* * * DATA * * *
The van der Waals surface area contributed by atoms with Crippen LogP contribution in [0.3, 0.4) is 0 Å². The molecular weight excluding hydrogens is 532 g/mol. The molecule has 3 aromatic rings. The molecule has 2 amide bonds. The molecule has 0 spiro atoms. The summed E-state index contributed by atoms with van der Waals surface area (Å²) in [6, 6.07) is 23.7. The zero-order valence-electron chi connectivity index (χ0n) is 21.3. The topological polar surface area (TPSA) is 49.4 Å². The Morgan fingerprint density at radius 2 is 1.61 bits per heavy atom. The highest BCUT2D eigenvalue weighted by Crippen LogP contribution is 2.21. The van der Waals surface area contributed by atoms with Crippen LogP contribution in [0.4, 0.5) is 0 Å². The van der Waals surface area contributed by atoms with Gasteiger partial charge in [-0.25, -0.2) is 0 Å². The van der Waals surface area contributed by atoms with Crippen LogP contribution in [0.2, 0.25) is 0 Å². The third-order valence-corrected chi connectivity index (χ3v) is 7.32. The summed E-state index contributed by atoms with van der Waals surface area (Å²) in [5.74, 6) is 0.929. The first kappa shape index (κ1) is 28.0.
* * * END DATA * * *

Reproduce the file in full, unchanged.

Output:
The van der Waals surface area contributed by atoms with Crippen LogP contribution in [0.3, 0.4) is 0 Å². The molecular weight excluding hydrogens is 532 g/mol. The molecule has 3 aromatic rings. The molecule has 2 amide bonds. The molecule has 0 spiro atoms. The summed E-state index contributed by atoms with van der Waals surface area (Å²) in [6, 6.07) is 23.7. The zero-order valence-electron chi connectivity index (χ0n) is 21.3. The topological polar surface area (TPSA) is 49.4 Å². The Morgan fingerprint density at radius 2 is 1.61 bits per heavy atom. The highest BCUT2D eigenvalue weighted by Crippen LogP contribution is 2.21. The van der Waals surface area contributed by atoms with Crippen LogP contribution in [0.4, 0.5) is 0 Å². The van der Waals surface area contributed by atoms with Gasteiger partial charge in [-0.25, -0.2) is 0 Å². The van der Waals surface area contributed by atoms with Crippen LogP contribution in [0.2, 0.25) is 0 Å². The third-order valence-corrected chi connectivity index (χ3v) is 7.32. The summed E-state index contributed by atoms with van der Waals surface area (Å²) in [5.74, 6) is 0.929. The first kappa shape index (κ1) is 28.0.